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Germany paves wind farm paradise, expands coal mine

The Garzweiler coal mine with wind turbines in background in North Rhine-Westphalia, Germany.
by WorldTribune Staff, October 31, 2022

As it scrambles to find alternatives to natural gas ahead of winter, Germany has torn down a wind farm in order to expand operations at a nearby coal mine.

Eight of the turbines at the wind farm near the Tagebau Garzweiler lignite mine in the state of North Rhine-Westphalia were dismantled last week while two more are slated for removal next month. The additional turbines will be removed by the end of 2023.

Lignite, also known as brown coal, has been mined from Garzweiler for over a century, said the mine's operator RWE, as OilPrice.com reported.

“We realize this comes across as paradoxical,” said Guido Steffen, a spokesperson for German energy company RWE. “But that is as matters stand.”

Last month, the German government ordered brown coal to be brought back to boost energy supply as Russian gas exports via the Nord Stream 1 pipeline dried up, The Guardian reported.

Earlier this month, German Federal Economy Minister Robert Habeck expressed concern that the nation could run out of gas this winter.

Habeck said Germany was facing an “extremely tense situation. If we don’t save, if households don’t reduce consumption, we still risk not having enough gas in the winter.”

Meanwhile, Europe will not be able to rely solely on imports of U.S. liquefied natural gas (LNG) to offset the pipeline gas supply it will have lost from Russia when it starts rebuilding inventories after the end of this winter, according to BloombergNEF.

So far this year, American LNG has been crucial in meeting demand in Europe, which is scrambling for gas supply and willing to pay up for spot deliveries, outbidding most of Asia.

Nearly 70% of all American LNG exports went to Europe in September, according to Refinitiv Eikon data cited by Reuters.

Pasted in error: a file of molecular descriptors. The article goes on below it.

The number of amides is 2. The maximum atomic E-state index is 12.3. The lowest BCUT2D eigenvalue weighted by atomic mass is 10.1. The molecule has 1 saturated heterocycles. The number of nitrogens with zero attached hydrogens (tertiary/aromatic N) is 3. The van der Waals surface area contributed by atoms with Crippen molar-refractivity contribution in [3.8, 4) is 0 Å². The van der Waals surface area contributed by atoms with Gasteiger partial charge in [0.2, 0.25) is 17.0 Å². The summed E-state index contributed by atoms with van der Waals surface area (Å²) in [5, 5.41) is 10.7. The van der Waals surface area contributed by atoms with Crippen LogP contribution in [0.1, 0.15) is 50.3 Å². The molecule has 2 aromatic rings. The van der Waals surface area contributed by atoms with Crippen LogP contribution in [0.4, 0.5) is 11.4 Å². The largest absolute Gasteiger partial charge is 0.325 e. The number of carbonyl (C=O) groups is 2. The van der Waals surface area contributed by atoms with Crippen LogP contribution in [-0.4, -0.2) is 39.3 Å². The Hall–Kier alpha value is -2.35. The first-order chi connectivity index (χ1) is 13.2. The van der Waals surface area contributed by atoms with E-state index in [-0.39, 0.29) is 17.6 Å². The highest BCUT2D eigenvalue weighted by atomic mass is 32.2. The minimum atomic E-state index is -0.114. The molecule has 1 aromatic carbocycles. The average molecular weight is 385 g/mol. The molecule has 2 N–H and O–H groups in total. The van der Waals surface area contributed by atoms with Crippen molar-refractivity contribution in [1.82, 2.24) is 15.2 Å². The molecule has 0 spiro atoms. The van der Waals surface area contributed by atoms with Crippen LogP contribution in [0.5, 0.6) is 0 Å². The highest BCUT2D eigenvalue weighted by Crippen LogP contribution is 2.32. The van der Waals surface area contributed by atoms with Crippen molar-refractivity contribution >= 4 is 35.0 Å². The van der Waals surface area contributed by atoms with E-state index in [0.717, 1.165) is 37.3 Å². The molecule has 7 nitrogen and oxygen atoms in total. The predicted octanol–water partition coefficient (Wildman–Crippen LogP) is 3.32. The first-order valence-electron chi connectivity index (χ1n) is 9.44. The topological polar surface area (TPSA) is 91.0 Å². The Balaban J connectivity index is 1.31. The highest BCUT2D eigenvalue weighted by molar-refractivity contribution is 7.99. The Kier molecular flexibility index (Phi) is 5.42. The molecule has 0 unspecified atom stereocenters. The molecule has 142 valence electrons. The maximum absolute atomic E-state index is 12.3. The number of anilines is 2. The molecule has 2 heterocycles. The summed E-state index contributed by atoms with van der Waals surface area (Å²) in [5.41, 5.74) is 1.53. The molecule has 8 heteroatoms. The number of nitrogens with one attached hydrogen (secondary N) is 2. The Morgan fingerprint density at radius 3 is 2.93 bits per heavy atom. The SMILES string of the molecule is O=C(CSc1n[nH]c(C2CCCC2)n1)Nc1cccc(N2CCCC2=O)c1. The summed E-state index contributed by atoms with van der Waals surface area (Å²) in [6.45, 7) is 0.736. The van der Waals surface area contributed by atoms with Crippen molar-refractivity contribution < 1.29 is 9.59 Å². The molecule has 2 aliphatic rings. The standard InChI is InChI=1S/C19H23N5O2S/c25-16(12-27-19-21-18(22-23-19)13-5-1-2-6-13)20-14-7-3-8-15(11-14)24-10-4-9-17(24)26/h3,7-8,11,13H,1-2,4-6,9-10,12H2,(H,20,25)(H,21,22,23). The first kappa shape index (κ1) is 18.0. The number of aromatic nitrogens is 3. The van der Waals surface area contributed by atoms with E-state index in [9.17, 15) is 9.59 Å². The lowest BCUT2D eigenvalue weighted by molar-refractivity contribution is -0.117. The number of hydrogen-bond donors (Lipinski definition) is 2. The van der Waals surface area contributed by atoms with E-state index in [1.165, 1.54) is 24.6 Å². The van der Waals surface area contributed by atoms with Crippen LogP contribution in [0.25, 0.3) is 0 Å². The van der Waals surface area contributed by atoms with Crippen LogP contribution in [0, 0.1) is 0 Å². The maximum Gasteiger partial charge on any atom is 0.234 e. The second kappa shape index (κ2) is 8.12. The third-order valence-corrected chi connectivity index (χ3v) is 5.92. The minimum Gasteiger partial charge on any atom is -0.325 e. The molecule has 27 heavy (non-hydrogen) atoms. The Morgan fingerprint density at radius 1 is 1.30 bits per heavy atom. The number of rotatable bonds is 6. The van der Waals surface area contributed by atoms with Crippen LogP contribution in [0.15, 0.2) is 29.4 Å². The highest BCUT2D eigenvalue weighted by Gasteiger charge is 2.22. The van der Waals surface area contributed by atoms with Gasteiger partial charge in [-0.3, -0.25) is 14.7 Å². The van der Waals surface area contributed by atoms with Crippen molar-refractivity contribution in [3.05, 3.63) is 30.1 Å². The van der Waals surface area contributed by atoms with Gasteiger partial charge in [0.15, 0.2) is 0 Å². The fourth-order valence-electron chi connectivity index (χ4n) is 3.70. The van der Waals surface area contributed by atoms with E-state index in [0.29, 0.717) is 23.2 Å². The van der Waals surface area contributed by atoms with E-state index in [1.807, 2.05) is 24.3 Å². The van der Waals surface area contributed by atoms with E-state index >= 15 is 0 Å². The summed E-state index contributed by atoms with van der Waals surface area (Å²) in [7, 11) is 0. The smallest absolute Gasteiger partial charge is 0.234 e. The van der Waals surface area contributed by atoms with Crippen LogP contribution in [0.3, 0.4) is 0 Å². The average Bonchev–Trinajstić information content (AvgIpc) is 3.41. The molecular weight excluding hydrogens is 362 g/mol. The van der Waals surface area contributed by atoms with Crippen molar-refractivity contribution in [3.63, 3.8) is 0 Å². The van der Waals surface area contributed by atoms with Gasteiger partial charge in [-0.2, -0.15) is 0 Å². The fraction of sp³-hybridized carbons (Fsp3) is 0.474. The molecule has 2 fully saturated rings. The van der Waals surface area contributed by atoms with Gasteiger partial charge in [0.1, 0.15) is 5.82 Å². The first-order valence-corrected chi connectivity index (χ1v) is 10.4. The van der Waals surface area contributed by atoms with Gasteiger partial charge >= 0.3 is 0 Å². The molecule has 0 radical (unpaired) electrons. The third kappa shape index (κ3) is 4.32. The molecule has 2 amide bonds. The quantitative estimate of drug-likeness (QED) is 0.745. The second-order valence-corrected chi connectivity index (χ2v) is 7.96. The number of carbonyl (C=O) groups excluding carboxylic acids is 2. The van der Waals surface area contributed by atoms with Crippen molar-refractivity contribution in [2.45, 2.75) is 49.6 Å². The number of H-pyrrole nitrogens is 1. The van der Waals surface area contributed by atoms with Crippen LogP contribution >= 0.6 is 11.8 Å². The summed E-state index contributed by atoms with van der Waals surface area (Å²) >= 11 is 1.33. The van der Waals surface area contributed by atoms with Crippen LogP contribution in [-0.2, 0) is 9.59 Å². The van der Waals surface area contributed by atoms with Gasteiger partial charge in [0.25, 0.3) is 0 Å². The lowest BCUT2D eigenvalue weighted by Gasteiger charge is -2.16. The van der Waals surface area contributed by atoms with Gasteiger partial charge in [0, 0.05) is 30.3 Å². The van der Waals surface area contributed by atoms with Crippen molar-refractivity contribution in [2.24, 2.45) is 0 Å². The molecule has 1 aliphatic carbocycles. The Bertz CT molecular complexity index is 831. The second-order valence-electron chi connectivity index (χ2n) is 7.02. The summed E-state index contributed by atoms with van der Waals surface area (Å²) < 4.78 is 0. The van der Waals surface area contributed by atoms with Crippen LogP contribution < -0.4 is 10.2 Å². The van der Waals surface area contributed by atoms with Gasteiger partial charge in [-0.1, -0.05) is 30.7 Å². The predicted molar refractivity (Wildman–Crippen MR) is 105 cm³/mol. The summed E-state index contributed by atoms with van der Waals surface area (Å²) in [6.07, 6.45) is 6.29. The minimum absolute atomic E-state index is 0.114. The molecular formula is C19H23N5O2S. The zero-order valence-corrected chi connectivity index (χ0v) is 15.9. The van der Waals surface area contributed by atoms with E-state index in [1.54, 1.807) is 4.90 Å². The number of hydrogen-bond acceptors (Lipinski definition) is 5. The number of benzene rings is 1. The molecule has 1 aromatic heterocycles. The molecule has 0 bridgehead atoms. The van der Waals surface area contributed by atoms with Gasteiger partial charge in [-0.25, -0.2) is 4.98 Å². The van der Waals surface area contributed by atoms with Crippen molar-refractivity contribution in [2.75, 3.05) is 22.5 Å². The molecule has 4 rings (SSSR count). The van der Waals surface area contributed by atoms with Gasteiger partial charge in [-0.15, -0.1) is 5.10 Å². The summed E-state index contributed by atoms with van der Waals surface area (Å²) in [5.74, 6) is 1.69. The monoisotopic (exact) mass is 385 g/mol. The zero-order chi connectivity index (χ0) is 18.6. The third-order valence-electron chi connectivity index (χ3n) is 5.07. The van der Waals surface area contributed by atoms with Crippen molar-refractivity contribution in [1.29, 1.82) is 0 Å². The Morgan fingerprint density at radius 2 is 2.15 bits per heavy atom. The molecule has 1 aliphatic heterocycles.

Ahead of the 2023/2024 winter, the gap in gas supply in Europe will be much wider without Russian gas.

Europe will not be importing much Russian gas — or none at all if Russia cuts off deliveries via the one link left operational via Ukraine and via TurkStream — compared to relatively stable imports from Russia in the first half of this year, before Moscow started gradually cutting volumes via Nord Stream in June until shutting down the pipeline in early September.

“The year-on-year increase is not sufficient to offset a total cut in Russian piped supply with under half of these volumes met by LNG increases,” BNEF analyst Arun Toora said.

“The good news is that Russia looks close to having played its last card in terms of gas leverage over Europe. However Europe’s challenges will not disappear with the daffodils next spring,” London-based consultancy Timera Energy said in a winter gas market outlook at the beginning of October.

Without most of the Russian gas supply, Europe will likely need to offset around 40 bcm (billion cubic meters) of additional lost Russian flows next year. LNG alone cannot meet this volume, considering a lack of new global liquefaction capacity in the short-term, including in the U.S., limited further demand elasticity in Asia, and European re-gasification capacity constraints. Therefore, European demand will need to fall, Timera Energy said.

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